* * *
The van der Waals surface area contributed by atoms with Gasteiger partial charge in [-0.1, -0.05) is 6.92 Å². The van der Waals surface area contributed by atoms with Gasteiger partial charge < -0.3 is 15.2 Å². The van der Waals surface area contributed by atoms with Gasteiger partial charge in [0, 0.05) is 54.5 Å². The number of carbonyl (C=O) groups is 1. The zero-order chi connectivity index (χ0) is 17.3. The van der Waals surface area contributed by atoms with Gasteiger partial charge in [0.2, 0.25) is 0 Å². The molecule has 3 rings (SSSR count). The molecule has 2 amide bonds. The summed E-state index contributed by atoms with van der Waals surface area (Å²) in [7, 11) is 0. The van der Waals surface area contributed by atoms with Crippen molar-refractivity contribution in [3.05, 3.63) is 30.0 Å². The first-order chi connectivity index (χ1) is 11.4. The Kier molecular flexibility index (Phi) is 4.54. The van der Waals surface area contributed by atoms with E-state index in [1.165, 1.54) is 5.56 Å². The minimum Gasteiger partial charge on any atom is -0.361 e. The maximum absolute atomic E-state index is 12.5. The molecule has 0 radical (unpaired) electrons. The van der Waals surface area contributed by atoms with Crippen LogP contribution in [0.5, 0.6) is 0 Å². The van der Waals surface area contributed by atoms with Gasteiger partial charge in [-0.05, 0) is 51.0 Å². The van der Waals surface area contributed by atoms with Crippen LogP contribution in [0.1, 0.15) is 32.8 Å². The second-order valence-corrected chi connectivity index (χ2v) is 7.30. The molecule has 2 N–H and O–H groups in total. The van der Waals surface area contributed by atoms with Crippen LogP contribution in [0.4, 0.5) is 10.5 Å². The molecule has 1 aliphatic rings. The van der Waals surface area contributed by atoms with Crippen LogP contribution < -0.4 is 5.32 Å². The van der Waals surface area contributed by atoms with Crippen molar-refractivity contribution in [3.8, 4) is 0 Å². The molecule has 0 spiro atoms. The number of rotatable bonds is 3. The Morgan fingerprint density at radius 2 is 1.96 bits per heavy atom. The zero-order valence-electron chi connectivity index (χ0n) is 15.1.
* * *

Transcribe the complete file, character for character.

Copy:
The van der Waals surface area contributed by atoms with Gasteiger partial charge in [-0.1, -0.05) is 6.92 Å². The van der Waals surface area contributed by atoms with Gasteiger partial charge < -0.3 is 15.2 Å². The van der Waals surface area contributed by atoms with Gasteiger partial charge in [0, 0.05) is 54.5 Å². The number of carbonyl (C=O) groups is 1. The zero-order chi connectivity index (χ0) is 17.3. The van der Waals surface area contributed by atoms with Gasteiger partial charge in [0.2, 0.25) is 0 Å². The molecule has 3 rings (SSSR count). The molecule has 2 amide bonds. The summed E-state index contributed by atoms with van der Waals surface area (Å²) in [7, 11) is 0. The van der Waals surface area contributed by atoms with Crippen molar-refractivity contribution in [3.05, 3.63) is 30.0 Å². The first-order chi connectivity index (χ1) is 11.4. The Kier molecular flexibility index (Phi) is 4.54. The van der Waals surface area contributed by atoms with E-state index in [1.165, 1.54) is 5.56 Å². The minimum Gasteiger partial charge on any atom is -0.361 e. The maximum absolute atomic E-state index is 12.5. The molecule has 0 radical (unpaired) electrons. The van der Waals surface area contributed by atoms with Crippen LogP contribution in [0.5, 0.6) is 0 Å². The van der Waals surface area contributed by atoms with Gasteiger partial charge in [-0.05, 0) is 51.0 Å². The van der Waals surface area contributed by atoms with Crippen LogP contribution in [0.1, 0.15) is 32.8 Å². The second-order valence-corrected chi connectivity index (χ2v) is 7.30. The molecule has 2 N–H and O–H groups in total. The van der Waals surface area contributed by atoms with Crippen LogP contribution in [0.4, 0.5) is 10.5 Å². The molecule has 1 aliphatic rings. The van der Waals surface area contributed by atoms with Crippen LogP contribution < -0.4 is 5.32 Å². The van der Waals surface area contributed by atoms with Crippen molar-refractivity contribution in [3.8, 4) is 0 Å². The molecule has 0 spiro atoms. The number of rotatable bonds is 3. The Morgan fingerprint density at radius 2 is 1.96 bits per heavy atom. The zero-order valence-electron chi connectivity index (χ0n) is 15.1.